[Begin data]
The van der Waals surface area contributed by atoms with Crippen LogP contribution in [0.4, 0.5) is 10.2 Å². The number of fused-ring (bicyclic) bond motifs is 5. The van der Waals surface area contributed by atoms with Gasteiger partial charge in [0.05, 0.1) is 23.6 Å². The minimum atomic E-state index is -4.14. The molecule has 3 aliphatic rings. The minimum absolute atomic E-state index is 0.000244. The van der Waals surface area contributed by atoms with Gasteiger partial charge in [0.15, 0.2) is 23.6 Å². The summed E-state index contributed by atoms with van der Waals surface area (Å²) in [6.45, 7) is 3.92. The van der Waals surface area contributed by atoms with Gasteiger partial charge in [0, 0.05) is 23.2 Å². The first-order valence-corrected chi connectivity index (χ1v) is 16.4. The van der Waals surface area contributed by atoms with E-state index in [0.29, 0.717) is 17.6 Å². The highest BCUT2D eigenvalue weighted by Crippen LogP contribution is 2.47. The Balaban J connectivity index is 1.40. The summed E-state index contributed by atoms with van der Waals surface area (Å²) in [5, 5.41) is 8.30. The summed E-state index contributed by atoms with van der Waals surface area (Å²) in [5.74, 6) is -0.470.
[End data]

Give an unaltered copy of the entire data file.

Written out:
The van der Waals surface area contributed by atoms with Crippen LogP contribution in [0.4, 0.5) is 10.2 Å². The number of fused-ring (bicyclic) bond motifs is 5. The van der Waals surface area contributed by atoms with Gasteiger partial charge in [0.05, 0.1) is 23.6 Å². The minimum atomic E-state index is -4.14. The molecule has 3 aliphatic rings. The minimum absolute atomic E-state index is 0.000244. The van der Waals surface area contributed by atoms with Gasteiger partial charge in [0.15, 0.2) is 23.6 Å². The summed E-state index contributed by atoms with van der Waals surface area (Å²) in [6.45, 7) is 3.92. The van der Waals surface area contributed by atoms with Gasteiger partial charge in [0, 0.05) is 23.2 Å². The first-order valence-corrected chi connectivity index (χ1v) is 16.4. The van der Waals surface area contributed by atoms with E-state index in [0.29, 0.717) is 17.6 Å². The highest BCUT2D eigenvalue weighted by Crippen LogP contribution is 2.47. The Balaban J connectivity index is 1.40. The summed E-state index contributed by atoms with van der Waals surface area (Å²) in [5, 5.41) is 8.30. The summed E-state index contributed by atoms with van der Waals surface area (Å²) in [5.74, 6) is -0.470.